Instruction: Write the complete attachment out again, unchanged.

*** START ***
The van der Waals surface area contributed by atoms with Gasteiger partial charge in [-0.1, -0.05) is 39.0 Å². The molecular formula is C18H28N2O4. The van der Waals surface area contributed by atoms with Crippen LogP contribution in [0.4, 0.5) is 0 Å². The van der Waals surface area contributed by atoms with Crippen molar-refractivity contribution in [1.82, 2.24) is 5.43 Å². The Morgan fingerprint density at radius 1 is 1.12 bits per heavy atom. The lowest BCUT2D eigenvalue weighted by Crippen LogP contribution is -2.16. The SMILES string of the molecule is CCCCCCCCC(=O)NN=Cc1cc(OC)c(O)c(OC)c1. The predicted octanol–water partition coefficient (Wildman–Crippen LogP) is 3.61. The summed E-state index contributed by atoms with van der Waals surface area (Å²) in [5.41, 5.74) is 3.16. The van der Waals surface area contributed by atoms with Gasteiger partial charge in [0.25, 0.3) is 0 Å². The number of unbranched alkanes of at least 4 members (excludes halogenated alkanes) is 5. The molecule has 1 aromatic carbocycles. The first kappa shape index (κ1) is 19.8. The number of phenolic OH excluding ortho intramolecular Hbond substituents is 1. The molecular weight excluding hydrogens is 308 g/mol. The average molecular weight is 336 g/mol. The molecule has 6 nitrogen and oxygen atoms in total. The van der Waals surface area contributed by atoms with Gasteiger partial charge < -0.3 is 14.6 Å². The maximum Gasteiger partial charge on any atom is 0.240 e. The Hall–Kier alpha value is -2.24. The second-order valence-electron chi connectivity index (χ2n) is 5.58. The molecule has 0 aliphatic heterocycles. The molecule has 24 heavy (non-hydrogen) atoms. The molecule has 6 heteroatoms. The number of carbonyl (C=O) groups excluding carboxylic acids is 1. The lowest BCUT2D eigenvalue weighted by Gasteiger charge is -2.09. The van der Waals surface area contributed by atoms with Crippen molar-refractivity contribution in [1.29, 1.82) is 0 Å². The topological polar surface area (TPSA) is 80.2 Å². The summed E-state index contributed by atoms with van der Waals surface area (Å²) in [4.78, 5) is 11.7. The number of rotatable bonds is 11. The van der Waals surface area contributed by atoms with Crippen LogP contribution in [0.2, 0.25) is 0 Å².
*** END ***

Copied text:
The van der Waals surface area contributed by atoms with Gasteiger partial charge in [-0.1, -0.05) is 39.0 Å². The molecular formula is C18H28N2O4. The van der Waals surface area contributed by atoms with Crippen LogP contribution in [0.4, 0.5) is 0 Å². The van der Waals surface area contributed by atoms with Crippen molar-refractivity contribution in [1.82, 2.24) is 5.43 Å². The Morgan fingerprint density at radius 1 is 1.12 bits per heavy atom. The lowest BCUT2D eigenvalue weighted by Crippen LogP contribution is -2.16. The SMILES string of the molecule is CCCCCCCCC(=O)NN=Cc1cc(OC)c(O)c(OC)c1. The predicted octanol–water partition coefficient (Wildman–Crippen LogP) is 3.61. The summed E-state index contributed by atoms with van der Waals surface area (Å²) in [5.41, 5.74) is 3.16. The van der Waals surface area contributed by atoms with Gasteiger partial charge in [0.25, 0.3) is 0 Å². The number of unbranched alkanes of at least 4 members (excludes halogenated alkanes) is 5. The molecule has 1 aromatic carbocycles. The first kappa shape index (κ1) is 19.8. The number of phenolic OH excluding ortho intramolecular Hbond substituents is 1. The molecular weight excluding hydrogens is 308 g/mol. The average molecular weight is 336 g/mol. The molecule has 6 nitrogen and oxygen atoms in total. The van der Waals surface area contributed by atoms with Gasteiger partial charge < -0.3 is 14.6 Å². The maximum Gasteiger partial charge on any atom is 0.240 e. The Hall–Kier alpha value is -2.24. The second-order valence-electron chi connectivity index (χ2n) is 5.58. The molecule has 0 aliphatic heterocycles. The molecule has 24 heavy (non-hydrogen) atoms. The molecule has 6 heteroatoms. The number of carbonyl (C=O) groups excluding carboxylic acids is 1. The lowest BCUT2D eigenvalue weighted by Gasteiger charge is -2.09. The van der Waals surface area contributed by atoms with Crippen molar-refractivity contribution in [1.29, 1.82) is 0 Å². The topological polar surface area (TPSA) is 80.2 Å². The summed E-state index contributed by atoms with van der Waals surface area (Å²) in [4.78, 5) is 11.7. The number of rotatable bonds is 11. The van der Waals surface area contributed by atoms with Crippen LogP contribution in [0.2, 0.25) is 0 Å².